Functional Fluid Dynamics in Clojure

2010-03-29 20:00:28

Yes you read that right. Did you think Fluid Dynamic sims were reserved for the C++ crowd? In this blogpost I'll take a stab at this CPU intensive exercise wielding both Criterium, JVisualVM Profiler and a former Epic Games Engine developer and show how Functional Fluid Dynamic simulations are very possible using Clojure.


Fluid Dynamics equations are notoriously hard to solve. Try to attack that problem from a High Level language like Clojure and you've doubled your trouble. Fortunately for me Per Vognsen could spare a few moments of his time during last week to help me sort out some of the more complicated issues. He has previously worked as an Engine Developer for Epic Games as well as Technology Engineer at NVIDIA - So suffice it to say, this wasn't a first for him. Per said, that Fluid Dynamics starts with reading a paper on the subject by Jos Stam, said to be the best FD guy in the business.

His paper is incredibly approachable even for a non-game developer liFke me and provides source code snippets in the archaic C language. The weird thing about C is that its not even prefixed like Clojure (+ 2 2), instead all operators are scattered between the arguments! Since this is heavy duty math, I then had to go look up the precedence rules for math operators in C and convert it into beautiful prefixed Lisp notation.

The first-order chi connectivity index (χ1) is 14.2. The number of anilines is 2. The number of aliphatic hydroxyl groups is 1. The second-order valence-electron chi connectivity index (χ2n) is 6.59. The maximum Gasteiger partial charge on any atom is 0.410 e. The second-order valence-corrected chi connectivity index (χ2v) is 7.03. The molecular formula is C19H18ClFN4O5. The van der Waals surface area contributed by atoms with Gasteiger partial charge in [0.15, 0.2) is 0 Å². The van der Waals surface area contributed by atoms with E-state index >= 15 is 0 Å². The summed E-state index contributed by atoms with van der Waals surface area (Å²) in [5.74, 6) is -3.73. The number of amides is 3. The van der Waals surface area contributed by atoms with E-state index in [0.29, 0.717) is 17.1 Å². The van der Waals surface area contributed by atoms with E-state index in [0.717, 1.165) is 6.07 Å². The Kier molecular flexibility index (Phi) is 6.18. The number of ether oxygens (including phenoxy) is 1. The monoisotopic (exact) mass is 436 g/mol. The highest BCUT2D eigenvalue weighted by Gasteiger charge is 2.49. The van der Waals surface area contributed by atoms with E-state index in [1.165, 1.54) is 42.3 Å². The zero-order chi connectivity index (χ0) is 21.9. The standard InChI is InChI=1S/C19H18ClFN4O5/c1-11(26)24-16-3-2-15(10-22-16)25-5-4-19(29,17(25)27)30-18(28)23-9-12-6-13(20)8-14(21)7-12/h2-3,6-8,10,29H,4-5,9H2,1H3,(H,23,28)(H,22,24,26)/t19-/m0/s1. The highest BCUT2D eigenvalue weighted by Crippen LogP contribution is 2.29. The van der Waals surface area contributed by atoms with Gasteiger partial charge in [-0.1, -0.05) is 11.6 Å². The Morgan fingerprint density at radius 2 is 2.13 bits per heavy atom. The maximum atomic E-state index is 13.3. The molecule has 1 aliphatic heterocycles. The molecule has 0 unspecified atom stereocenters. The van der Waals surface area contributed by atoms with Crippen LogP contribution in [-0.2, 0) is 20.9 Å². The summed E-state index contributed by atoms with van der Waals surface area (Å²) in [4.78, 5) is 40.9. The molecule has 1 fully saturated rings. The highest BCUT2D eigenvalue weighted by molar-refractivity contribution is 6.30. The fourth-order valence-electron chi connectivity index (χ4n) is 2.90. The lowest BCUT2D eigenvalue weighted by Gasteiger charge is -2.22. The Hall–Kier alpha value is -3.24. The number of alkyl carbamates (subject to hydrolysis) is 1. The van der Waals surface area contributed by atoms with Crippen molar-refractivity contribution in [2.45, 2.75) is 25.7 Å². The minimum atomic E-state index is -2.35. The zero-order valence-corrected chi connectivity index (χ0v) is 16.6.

Functional Fluid Dyanmics?

Well yes in a way. There are many definitions of what Functional Programming is and Rich Hickey says that an FP language stresses "immutable datastructures and pure functions" -  I can give you half. Almost every part of this blogpost is designed to tweak mutable data for optimal performance, but the functions are all pure in that they take a mutable thing and return another mutable thing - The key is, the return values are always used and no side-effects are employed.